Artsy.net / How Conservators Keep Masterworks of Outdoor Sculpture Safe
Outdoor sculptures seem to incite an instinctive invitation to climb, swing, slide, touch. (Playground nostalgia?) As protector of the sculptures, it’s never pleasant to have to ruin the fun by reminding our patrons to look, not touch. We know you adore our sculptures as much as we do, and that the temptation to interact is strong! Which is why we love this piece by artsy.net, in which Laumeier Curator, Dana Turkovic was recently interviewed for, relating to this very topic.
“Beyond the vicissitudes of the weather, external sources of deterioration come from materials both synthetic and natural. Rubbed-off sunscreen from a visitor’s curious hand is a nightmare for conservators; it’s especially difficult to remove. Dana Turkovic, curator at Laumeier Sculpture Park in St. Louis, Missouri, mentioned that bird poop requires a nonionic cleanser (gentler than everyday soaps).”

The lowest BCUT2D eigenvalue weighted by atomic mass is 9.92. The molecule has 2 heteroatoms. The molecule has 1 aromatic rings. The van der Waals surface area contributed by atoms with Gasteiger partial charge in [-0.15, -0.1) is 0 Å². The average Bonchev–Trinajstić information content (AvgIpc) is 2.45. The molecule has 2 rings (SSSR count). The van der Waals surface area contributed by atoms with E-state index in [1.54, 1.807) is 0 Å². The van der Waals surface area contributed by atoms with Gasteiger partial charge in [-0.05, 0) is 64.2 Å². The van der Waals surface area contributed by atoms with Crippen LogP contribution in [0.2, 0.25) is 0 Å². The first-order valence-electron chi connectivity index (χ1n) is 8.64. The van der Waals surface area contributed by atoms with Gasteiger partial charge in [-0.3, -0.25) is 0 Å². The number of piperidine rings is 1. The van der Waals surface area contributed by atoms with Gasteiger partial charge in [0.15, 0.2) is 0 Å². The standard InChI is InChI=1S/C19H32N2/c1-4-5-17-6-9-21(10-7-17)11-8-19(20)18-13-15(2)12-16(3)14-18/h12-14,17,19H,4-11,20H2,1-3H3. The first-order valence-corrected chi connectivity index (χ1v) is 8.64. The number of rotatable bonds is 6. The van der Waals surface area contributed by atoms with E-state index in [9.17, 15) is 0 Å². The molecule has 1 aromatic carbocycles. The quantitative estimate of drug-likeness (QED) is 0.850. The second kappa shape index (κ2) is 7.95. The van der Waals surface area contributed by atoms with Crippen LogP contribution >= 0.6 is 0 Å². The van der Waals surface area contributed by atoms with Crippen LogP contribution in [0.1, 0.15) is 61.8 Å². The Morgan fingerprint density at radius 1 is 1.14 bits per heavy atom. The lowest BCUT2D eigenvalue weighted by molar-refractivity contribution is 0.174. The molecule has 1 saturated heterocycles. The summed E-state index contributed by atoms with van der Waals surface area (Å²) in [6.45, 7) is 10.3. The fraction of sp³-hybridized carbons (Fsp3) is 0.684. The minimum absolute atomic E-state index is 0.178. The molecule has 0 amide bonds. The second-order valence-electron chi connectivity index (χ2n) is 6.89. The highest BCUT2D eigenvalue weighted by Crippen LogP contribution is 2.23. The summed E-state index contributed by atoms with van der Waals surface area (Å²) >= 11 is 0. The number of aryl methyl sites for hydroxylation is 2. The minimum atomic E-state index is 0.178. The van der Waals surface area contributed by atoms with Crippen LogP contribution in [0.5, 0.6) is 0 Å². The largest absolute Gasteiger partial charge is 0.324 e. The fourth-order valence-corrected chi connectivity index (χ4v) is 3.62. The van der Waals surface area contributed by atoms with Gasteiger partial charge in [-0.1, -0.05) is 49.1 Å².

“Sometimes, however, a certain amount of material corruption is actually integral to a sculpture. At Laumeier, sculpture-artist, Mary Miss incorporated an abandoned 1929 swimming pool into a larger wood, stone, steel, and concrete structure that functions as a meeting place comprised of stairs, a raised platform, and a shaded pavilion.
The functional sculpture, Pool Complex: Orchard Valley (1983–85), hosts poetry readings, cocktails, and special events. Such use has weakened the architecture over the decades, and the park must be cognizant of safety hazards. Miss has visited Laumeier to consult on strategies for upkeep, and the discussion is ongoing. “She really feels strongly about it maintaining its natural life,” said Turkovic. The park may yet have to compromise on aesthetics to ensure visitor safety.”
It’s true, indefinitely preserving, maintaining and restoring outdoor art that may or may not be functional presents a level of challenge unique to most modern art museums, where the “No Touching” rule is dually understood and enforced. Evolution and upkeep of the piece must be constant considerations. However, the hard work pays off through joy and satisfaction of the visitor experience!